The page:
“Stop wiggling,” Jake commanded. “That plaster of Paris shit crumbles every time you move.”

Hughie thought his knees would crack if he had to wait one more minute when he heard the restroom door open and footsteps cross the tile floor. The door to his stall opened and he heard a shuffling sound, clothing being pulled down. Before he knew it, he had a below-decks view of Shirley Beamis, the office manager’s broad, orange-skin-pitted ass cheeks and hairy cleft looming toward him. As soon as her nether quarters felt Hughie’s lap, detected the seismic shift beneath her buttocks, she leapt to her feet, screaming, her cotton panties ripping apart in her haste to pull them up. Hughie, encumbered by his ridiculous costume, pieces half-stuck to various body parts as he emerged from the restroom, walked in grim silence down a gauntlet of withering scorn from the staff—Donnie and Jake predictably absent—as plaster lumps of his fake toilet dropped from him. Down the hall, he punched the elevator buttons in a fervor to escape, flee. He spent the weekend on his apology to Shirley and the entire firm, a wasted effort because his termination was hand-delivered in certified mail just as he left this apartment on Monday.

Ergo, his short-lived, second career as an impoverished and desperate stickup artist.

By around ten o’clock that evening, fatigued and famished but not wearing leg irons or doing a perp walk for the cameras as a disgraced former lawyer, he poked his head above the rim to see if hordes of police were poised to take him down. Nothing, nada, zip. Just the pervasive stench of the alley. By then, he was nose-blind to the stench from the dumpster itself; his companion in ignominy long gone to wherever rats go when they’ve had their fill.


More desperate days later, he roamed about Capitol Hill when a pleasant-faced, young male in his mid-twenties with tattoos and a buzzcut asked him if he’d like to make a hundred bucks.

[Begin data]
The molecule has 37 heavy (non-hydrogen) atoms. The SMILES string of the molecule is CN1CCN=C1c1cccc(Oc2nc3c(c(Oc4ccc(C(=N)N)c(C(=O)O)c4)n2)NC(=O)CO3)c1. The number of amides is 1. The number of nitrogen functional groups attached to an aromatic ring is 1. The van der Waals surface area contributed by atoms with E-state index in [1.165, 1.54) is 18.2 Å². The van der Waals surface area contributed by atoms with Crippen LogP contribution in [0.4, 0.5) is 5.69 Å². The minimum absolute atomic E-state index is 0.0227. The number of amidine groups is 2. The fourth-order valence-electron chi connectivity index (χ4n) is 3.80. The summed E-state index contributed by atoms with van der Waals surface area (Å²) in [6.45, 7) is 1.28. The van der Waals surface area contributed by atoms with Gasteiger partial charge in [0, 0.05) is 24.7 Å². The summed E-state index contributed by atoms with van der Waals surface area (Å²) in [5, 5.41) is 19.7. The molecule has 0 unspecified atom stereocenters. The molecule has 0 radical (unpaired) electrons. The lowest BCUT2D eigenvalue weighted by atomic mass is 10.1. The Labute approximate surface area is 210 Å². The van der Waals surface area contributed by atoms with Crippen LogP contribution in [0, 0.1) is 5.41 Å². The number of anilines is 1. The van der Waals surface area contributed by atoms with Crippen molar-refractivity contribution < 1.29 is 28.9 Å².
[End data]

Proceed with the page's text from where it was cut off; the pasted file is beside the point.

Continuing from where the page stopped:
“I’m not gay,” he replied.

He wasn’t upset or even surprised by the man’s offer. He’d had several bizarre offers before in this stretch between Pike and Pine Streets.

“A hundred bucks to fight this guy, an old bum.”

The thought of money to buy food alerted his stomach juices; the man heard the gurgle from where he stood.

“Why me? You fight him.”

“Ever heard of Bum Fights? A hundred busks cash to take a few swipes at this other bum—this other guy.”

“How do you know I’m a citizen in distress?”

“You smell like dogshit. Your eyes are pissholes. I figure you can use the money.”

“What’s in it for you?”

“Clicks and eyeballs, homey. I video it with my smartphone, upload it to my YouTube channel.”

The other guy—“a stoner, a geezer half your size and twice your age”—was waiting for them behind the Cal Anderson pool that night in a semi-circle of a dozen young men, all college-aged, none looking like the street people he’d jostled shoulders with since his abortive bank job. The old timer was everything the YouTuber said, and Hughie was starting to feel shame and pity for the decrepit old man until someone near him handed him a bill and shoved him out of the crowd’s inner circle.

Another man stepped forward from behind the crowd. He was big enough to eat apples off Hughie’s head. He looked fierce, and the sneer on his face said he couldn’t wait to get the mayhem started.

Hughie looked around for the YouTuber, but he was nowhere to be seen, and Hughie himself was dazed by the hazy glare of so many cell phone lights shoved in his face. He noted the illuminated makeshift ring where the battle with the big man was to occur. The man’s face expressed a sneer of contempt; he couldn’t wait for the action to commence.

A Derringer isn’t a noisy gun, but when it goes off close by, the effect is as good as large-caliber weapon. The crowd dispersed in all directions. The last to run were the YouTuber and the ringer meant to beat Hughie to a bloody pulp for the sake of “clicks and eyeballs.”

“Take off, motherfuckers!” the shrill voice shouted, “or I’ll give you something real good to film!”

They left in the same direction, the bigger man making a show of taking his time.

The one who saved him was a girl—slim, dark clothing, tattoo sleeves, wild, unkempt hair.